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Jumpstart: Reflections on the first term of the Manchester Full-time MBA

Reflecting on the last term to write this post makes me realise how busy we were even to notice. The highlights for me amongst other things were most definitely the pre-term meet-up, orientation week, the Nor-For-Profit Project, Brathay, the Venture Capital Investment Competition, a visit to Google, and lastly the Diwali Party. Some of these highlights deserve a post in themselves, but I will try my best to do them all justice.

I feel as if it were yesterday although it was mid-August when we had the first of many social events for those who had arrived in the city early. I vividly remember trying to meet as many people as possible by navigating through the room as though it were a speed-dating event and frantically trying to memorise their names. The fact that I would be learning from people with vastly different experiences accentuated that excitement, making me look forward to the 18 months that lay ahead of me.

Our term officially started on the 27th August 2019, in the new business school building. The orientation week was hectic and we were hit with a barrage of information. Little did I know that it was only a teaser for what the term had in store for us. The two-day introduction was the highlight of that week for me. I got to see students from different countries passionately talking about their countries, and each of their interests. I too, of course, got to introduce myself and my interests. The orientation allowed us to find common ground to break the ice with each other.

As classes started in full-swing, I realised how much I had underestimated the motto of "learning by doing" before joining the programme. Every part of the curriculum was designed to align with it, starting with our first Not-For-Profit consulting assignment, which we received within days of starting the MBA. To say that my Not-for-Profit team was excellent is an understatement. We were a very diverse team, not only in terms of geographic representation but also skills and personalities. We also had the opportunity to work with a 2nd year MBA exchange student from the Rotman School of Management as well.

I believe our time at Brathay, a retreat centre in the Lake District, contributed a lot towards our Not-For-Profit team getting to know each other on a personal level, and learning to manage friction while working together. During the project, we assisted our client in the area of diversity and inclusion and it is heartening to learn that they are looking forward to incorporating some of our ideas. Since this domain directly aligned with my post-MBA goal of working in a strategic human resources role, I felt fortunate to get the experience. Although none of us had prior exposure in this area, with the support of our excellent supervisor, we completed the project smoothly by complementing each other strengths instead of competing.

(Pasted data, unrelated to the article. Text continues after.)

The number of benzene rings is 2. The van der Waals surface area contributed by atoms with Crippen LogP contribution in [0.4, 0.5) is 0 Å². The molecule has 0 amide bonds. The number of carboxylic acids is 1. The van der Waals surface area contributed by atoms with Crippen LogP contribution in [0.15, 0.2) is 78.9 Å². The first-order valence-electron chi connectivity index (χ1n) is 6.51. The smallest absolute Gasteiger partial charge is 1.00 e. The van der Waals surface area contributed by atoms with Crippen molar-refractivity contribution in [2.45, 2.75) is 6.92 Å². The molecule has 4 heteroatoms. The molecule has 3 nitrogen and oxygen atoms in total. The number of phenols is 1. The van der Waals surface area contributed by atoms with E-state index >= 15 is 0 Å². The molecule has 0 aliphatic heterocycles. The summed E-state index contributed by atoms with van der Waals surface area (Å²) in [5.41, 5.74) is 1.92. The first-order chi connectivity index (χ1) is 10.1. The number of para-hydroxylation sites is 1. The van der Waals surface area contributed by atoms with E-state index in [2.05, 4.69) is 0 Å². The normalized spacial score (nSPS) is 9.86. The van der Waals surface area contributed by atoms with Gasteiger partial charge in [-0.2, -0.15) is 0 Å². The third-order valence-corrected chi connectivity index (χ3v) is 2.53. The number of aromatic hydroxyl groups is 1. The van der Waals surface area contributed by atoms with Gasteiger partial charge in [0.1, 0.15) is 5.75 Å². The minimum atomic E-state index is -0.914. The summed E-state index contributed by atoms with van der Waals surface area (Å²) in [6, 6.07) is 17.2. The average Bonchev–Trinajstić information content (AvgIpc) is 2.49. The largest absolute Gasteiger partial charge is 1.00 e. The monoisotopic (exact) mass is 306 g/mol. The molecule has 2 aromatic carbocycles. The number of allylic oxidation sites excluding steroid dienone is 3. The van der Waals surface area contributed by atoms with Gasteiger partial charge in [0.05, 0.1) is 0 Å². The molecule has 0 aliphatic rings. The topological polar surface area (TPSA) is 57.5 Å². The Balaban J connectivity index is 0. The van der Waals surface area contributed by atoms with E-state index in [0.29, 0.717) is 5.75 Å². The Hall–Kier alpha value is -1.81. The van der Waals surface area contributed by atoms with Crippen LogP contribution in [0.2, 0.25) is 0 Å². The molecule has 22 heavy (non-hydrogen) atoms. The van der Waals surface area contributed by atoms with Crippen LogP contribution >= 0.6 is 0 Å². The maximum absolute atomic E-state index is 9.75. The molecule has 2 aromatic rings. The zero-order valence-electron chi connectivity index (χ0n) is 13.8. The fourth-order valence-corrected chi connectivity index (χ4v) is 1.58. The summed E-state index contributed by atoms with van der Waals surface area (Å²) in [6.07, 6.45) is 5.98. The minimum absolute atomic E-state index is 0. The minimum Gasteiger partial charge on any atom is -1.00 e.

Speaking of competition, I had the opportunity to taste my very first MBA competition though the Venture Capital Investment Competition (VCIC) in the month of November. We had brilliant coaching sessions every Thursday preceding the event by actual VCs to bring us up-to-speed. Although we breezed past the prelims, the AMBS final was a different beast altogether. It was by far the most mentally challenging, physically exhausting and fun 24 hours of my entire term. After duking it out with three other fiercely competitive teams, we managed to take first place. I experienced an exponential learning curve in this journey, which I hope will continue as we prepare to represent AMBS at the VCIC Northern Europe Finals next year.

Although all the participants were completely exhausted from the competition, some of us were flying out to Dublin in the next few hours. Approximately 20 of us travelled to visit the Google EMEA HQ. An alumnus who is currently the head of one of the teams at Google was kind enough to host us and talk about his role. He gave us opportunities to ask a lot of questions, and of course, a tour of the huge office. The visit gave us insights into how the organisation works and possible career opportunities.

As they say, 'All work and no play, makes Jack a dull boy'. We found time to take breathers and have fun as well, through regular parties at our friend's house, now dubbed 'Casa'. One that was special for me was the Diwali party in October, one that all the Indians in our cohort hosted at my place. It was special for us, as we got to celebrate this joyous occasion and also share our culture with people from different countries and vastly different cultures. We had a lot of fun organising it, from cooking sumptuous Indian food at home to decorating the house and its perimeter with lights and lanterns to organising dance-offs to Bollywood songs.

As all good things must come to an end I sign off, eagerly looking forward to seeing what the next term has in store for us!

- Navin Barathwaj Mahalingam
FT-MBA Class of 2021